Did David Hume Really Defeat William Paley's Watchmaker Argument?
by Rich Deem

Introduction

Hume vs. Paley

Paley's famous watchmaker argument is often quoted by creationists, but summarily dismissed by naturalists as being invalid. Most often cited as a strong argument against Paley were ones put forward by David Hume. The nature of the arguments cited by Hume are seldom even mentioned - probably for good reason - they aren't really very convincing...

Rich Deem

William Paley, in his classic work, Natural Theology: or, Evidences of the Existence and Attributes of the Deity, argued that living beings resembled watches (as opposed to stones) and so, were probably designed. Here is his original argument:

In crossing a heath, suppose I pitched my foot against a stone, and were asked how the stone came to be there; I might possibly answer, that, for any thing I knew to the contrary, it had lain there for ever: nor would it perhaps be very easy to show the absurdity of this answer. But suppose I had found a watch upon the ground, and it should be inquired how the watch happened to be in that place; I should hardly think of the answer which I had before given, that, for any thing I knew, the watch might have always been there. Yet why should not this answer serve for the watch as well as for the stone?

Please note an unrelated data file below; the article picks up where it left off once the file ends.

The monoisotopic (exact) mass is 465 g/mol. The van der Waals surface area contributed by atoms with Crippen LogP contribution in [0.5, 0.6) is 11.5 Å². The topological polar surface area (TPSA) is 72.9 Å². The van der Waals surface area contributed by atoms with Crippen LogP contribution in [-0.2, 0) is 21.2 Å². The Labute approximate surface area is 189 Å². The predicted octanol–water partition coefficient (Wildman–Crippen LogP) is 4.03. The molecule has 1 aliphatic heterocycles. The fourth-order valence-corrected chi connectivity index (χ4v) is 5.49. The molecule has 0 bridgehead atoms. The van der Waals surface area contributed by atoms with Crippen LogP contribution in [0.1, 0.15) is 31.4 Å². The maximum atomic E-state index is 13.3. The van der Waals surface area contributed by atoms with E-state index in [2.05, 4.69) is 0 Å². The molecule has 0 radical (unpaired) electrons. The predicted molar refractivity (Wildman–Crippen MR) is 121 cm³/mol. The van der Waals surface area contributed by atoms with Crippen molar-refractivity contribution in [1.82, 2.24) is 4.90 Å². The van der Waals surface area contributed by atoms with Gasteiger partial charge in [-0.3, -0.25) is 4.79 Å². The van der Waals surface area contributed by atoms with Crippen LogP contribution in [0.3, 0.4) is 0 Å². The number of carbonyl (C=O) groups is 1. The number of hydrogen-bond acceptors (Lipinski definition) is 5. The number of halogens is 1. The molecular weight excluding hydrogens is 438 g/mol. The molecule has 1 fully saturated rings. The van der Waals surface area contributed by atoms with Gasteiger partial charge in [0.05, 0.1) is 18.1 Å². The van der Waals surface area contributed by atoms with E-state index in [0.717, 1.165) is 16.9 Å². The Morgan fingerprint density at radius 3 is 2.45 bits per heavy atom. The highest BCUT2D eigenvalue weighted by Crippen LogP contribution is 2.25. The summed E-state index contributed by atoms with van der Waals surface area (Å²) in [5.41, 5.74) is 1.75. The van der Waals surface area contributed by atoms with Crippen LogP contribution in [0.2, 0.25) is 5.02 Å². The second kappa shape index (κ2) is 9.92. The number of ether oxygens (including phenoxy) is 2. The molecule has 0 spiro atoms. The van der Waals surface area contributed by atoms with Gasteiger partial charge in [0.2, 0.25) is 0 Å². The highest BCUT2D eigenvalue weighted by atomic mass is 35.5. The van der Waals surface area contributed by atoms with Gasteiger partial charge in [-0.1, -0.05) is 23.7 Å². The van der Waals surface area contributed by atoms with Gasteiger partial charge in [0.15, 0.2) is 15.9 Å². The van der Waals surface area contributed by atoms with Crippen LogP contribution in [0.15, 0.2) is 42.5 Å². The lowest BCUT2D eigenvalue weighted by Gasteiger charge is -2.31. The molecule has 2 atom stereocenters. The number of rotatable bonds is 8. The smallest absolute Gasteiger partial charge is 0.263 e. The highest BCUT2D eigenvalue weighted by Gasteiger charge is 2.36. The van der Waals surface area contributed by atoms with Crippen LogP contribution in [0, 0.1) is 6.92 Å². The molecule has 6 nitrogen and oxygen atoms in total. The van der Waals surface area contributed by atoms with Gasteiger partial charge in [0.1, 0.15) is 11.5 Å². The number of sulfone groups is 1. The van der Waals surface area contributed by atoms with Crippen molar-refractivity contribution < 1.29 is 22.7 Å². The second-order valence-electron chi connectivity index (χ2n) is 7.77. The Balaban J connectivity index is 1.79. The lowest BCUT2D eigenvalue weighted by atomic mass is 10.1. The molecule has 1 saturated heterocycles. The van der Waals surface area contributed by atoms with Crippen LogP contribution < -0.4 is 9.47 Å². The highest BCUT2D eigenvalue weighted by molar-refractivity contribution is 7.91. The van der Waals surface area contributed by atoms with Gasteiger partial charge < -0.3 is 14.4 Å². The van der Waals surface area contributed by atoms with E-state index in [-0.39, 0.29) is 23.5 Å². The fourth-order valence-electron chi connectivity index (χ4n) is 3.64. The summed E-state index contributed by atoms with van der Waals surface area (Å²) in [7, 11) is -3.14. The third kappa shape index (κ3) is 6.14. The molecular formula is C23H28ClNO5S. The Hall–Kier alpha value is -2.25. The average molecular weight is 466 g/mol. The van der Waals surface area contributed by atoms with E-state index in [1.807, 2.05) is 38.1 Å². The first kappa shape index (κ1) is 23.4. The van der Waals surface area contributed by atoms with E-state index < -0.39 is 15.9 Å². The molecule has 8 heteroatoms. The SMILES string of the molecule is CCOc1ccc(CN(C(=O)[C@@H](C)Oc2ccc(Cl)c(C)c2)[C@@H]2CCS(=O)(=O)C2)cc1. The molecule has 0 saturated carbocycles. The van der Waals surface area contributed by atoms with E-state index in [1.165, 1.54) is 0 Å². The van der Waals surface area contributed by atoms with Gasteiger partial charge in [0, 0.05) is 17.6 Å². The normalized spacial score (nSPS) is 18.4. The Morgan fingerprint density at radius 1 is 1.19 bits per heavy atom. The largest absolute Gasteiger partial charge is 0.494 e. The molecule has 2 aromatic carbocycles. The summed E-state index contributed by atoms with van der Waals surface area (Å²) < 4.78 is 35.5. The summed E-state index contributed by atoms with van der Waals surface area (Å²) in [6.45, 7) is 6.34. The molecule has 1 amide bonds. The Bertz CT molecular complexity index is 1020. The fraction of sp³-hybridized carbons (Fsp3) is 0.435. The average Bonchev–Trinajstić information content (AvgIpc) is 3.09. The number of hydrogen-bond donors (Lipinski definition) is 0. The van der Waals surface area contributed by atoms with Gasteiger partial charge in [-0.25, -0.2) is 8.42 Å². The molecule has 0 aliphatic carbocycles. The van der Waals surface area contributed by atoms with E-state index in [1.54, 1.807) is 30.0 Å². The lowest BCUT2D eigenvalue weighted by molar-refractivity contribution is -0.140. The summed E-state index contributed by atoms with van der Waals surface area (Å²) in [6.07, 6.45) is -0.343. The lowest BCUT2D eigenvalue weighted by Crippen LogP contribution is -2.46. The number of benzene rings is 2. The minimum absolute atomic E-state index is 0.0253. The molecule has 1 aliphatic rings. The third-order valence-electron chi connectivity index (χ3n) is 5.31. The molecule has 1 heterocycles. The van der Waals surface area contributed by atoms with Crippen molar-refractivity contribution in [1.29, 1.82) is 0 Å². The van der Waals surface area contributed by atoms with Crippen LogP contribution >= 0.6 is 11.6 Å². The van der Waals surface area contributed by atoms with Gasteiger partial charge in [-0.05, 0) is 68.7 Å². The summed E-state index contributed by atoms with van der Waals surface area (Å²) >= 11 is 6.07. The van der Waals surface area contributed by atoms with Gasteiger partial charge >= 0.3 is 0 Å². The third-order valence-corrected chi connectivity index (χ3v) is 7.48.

Did David Hume really supply arguments that adequately countered Paley's watchmaker argument?

Reproduction instead of creation

David Hume attacked the design argument in his work, Dialogues Concerning Natural Religion, along a couple lines of reasoning. First, he claimed that the universe was more like an animal or a plant in that it could reproduce itself, rather than like a human-designed machine:

The world, says he, resembles the works of human contrivance; therefore its cause must also resemble that of the other. Here we may remark, that the operation of one very small part of nature, to wit man, upon another very small part, to wit that inanimate matter lying within his reach, is the rule by which Cleanthes judges of the origin of the whole; and he measures objects, so widely disproportioned, by the same individual standard. But to waive all objections drawn from this topic, I affirm, that there are other parts of the universe (besides the machines of human invention) which bear still a greater resemblance to the fabric of the world, and which, therefore, afford a better conjecture concerning the universal origin of this system. These parts are animals and vegetables. The world plainly resembles more an animal or a vegetable, than it does a watch or a knitting-loom. Its cause, therefore, it is more probable, resembles the cause of the former. The cause of the former is generation or vegetation. The cause, therefore, of the world, we may infer to be something similar or analogous to generation or vegetation.1